West Osceola State Forest
- Car Top Boat Launch
- Primitive Camping
- Hunting, Wildlife Management Unit 6K
- Nature Photography/Observation
West Osceola State Forest encompasses 1,900 acres of forested landscape in the town of Redfield in northeastern Oswego County. Activities such as hunting, trapping and snowmobiling are best suited for the remote and primitive nature of this state forest. West Osceola State Forest currently has a section of a snowmobile trail within its boundaries.
The secluded and remote setting of this property provides incredible hunting and trapping opportunities. Wild turkeys, ruffed grouse, deer, weasel, fox, coyote, muskrat and rabbit are all abundant. The East Branch of the Salmon River, as well as Prince Brook, meander through the trees. Both provide ample opportunities for observing a diversity of nature and wildlife. For example, amphibians and reptiles flourish in this area, including the marbled salamander, red-spotted newt, eastern painted turtle, common snapping turtle, rat snake and five-lined skink.
Trout fishing can also prove to be extremely rewarding, and a day spent by the bank of either stream will be a day well spent.
As with the majority of other state forests, the land that now encompasses West Osceola State Forest was originally purchased for reforestation by the State of New York during the 1930s. Prior to this, the landscape was comprised of a diverse matrix of crop lands, open fields, forest, meadows and homesteads. Unfortunately, the upland soils of the Tug Hill Plateau are characteristically rocky, highly acidic, and steep. Combined with intense winters common to the region, the fact that many farmers abandoned their properties in pursuit better lands in the mid-West is understandable.
The State Reforestation Law of 1929 and the Hewitt Amendment of 1931 provided legislation which authorized the Department of Conservation to acquire land, by gift or purchase, for reforestation areas. These State Forests, consisting of no less than 500 acres of contiguous land, were to be "forever devoted to reforestation and the establishment and maintenance thereon of forests for watershed protection, the production of timber and other forest products, and kindred purposes" (Article 9, Title 5, Environmental Conservation Law).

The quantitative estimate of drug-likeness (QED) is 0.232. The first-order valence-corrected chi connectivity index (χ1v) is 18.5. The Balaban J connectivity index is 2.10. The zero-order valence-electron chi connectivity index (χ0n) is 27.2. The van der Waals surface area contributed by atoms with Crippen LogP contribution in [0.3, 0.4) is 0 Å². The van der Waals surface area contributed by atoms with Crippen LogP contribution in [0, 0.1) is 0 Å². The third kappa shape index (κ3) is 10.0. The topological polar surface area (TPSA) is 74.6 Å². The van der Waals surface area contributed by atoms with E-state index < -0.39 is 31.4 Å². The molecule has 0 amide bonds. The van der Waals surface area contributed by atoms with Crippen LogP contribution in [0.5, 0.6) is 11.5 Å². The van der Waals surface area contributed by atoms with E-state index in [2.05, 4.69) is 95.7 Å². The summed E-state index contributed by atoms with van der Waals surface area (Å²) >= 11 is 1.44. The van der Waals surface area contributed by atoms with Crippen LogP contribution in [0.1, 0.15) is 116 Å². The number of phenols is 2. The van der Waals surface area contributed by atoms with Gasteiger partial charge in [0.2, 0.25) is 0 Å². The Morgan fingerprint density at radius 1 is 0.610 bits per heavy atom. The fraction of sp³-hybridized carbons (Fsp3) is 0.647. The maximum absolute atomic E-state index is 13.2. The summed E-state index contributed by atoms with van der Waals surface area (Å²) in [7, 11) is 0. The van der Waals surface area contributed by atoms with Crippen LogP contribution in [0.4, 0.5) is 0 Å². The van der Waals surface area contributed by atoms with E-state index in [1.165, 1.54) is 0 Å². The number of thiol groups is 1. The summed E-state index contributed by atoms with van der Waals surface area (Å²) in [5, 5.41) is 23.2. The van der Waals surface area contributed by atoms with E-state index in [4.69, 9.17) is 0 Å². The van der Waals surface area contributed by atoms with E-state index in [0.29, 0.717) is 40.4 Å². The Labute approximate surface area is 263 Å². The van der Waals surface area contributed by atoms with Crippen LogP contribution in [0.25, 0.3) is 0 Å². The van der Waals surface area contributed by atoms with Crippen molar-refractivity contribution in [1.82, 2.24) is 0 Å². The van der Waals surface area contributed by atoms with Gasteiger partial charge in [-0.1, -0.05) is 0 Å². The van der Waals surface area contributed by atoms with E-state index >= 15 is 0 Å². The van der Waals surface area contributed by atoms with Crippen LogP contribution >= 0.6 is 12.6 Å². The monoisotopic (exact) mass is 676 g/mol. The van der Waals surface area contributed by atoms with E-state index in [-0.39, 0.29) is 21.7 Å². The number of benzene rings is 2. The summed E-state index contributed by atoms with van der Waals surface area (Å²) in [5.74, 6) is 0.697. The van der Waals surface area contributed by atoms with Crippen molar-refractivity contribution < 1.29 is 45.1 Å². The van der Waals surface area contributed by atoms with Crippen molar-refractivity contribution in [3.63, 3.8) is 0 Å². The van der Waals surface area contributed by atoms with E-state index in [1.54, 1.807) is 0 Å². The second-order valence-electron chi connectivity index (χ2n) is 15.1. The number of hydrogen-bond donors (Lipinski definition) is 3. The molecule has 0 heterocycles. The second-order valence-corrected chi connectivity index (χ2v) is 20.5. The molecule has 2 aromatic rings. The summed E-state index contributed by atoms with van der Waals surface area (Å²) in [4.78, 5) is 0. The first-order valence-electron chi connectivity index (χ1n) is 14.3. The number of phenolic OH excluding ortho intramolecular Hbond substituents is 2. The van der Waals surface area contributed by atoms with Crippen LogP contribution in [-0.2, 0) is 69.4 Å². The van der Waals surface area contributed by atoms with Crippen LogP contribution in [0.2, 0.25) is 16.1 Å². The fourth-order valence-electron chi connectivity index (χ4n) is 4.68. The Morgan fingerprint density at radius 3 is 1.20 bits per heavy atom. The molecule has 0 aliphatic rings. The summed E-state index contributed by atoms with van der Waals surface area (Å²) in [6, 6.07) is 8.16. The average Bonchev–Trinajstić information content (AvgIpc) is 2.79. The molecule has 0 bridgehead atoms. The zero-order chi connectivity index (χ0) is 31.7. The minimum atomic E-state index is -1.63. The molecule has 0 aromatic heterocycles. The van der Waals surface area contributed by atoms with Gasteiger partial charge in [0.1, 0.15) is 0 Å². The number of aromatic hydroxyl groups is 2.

West Osceola State Forest was purchased during the 1930's under this program and has been intensely managed to promote forest health, timber production, wildlife habitat, and recreational opportunities. Through the efforts of the Civilian Conservation Corps (CCC), who planted thousands of softwood tree seedlings on the newly acquired state lands, the landscape in West Osceola State Forest has been restored to thick woodland; it provides a myriad of economic, ecological and recreational services to hundreds of people each year.
The cover types within West Osceola State Forest consist mainly of mature natural hardwood and northern hardwood-hemlock cover types, including species such as red maple, black cherry, white ash, sugar maple, American beech, yellow birch, red oak and hemlock. The conifer plantations planted by the CCC during the 1930s and 1950s can also be found throughout the property, consisting of mainly white pine, red pine, larch and spruce.
The responsibility of managing State Forests to enhance and maintain a diverse and healthy forest ecosystem for both society and wildlife falls to DEC Foresters. These staff strategically employ forest management to develop a balanced mix of young, middle-aged, and old (late successional) forest types that will continue to benefit New Yorkers for many generations to come.
West Osceola State Forest is part of the Upper Salmon River Unit Management Plan. A Unit Management Plan (UMP) guides the DEC's land management activities on several geographically related forests for a ten-year period, although a number of goals and objectives in the plan focus on a much longer time period. Each UMP addresses specific objectives and actions for public use and forest management. Land management actions will be guided by the UMP which is currently being developed.
From NY I-81 Take Exit #36, then follow NY RT 13 toward Williamstown. Make a left onto County Route 17 and proceed north until the intersection with CO RT 27, go straight through onto Waterbury Road. Follow Waterbury until Fox Road, make a right. Parking is available off of Fox Road, or you may continue until Redfield Road and make a left, parking areas are available off the road.
State Forest Regulations
Anyone enjoying the use of this State Forest must observe the following rules which protect them and the forest environment:
- Do not litter. Carry out what you carry in. Burying of refuse is prohibited.
- If you build a fire, do so with care and use wood from dead and downed trees only. Never leave a fire unattended. Three foot radius must be cleared around fire.
- All motorized vehicles are restricted to access roads posted as motor vehicle trails. Off road use of motorized vehicles, such as, trail bikes and four-wheel drives is not allowed, except where specifically permitted by signs, posted notice or by DEC Permit.
- Camping for more than three nights or in a group of ten or more requires a permit from a Forest Ranger. Camping is prohibited within 150 feet of water, roads or trail.
- Permanent structures, including tree stands or blinds, are not allowed
State Forest Office (M-F 8 am-4 pm): 315-298-7467
Forest Ranger (Law Enforcement/Emergencies): 315-625-7261
DEC State Forest Ranger Dispatch: 518-408-5850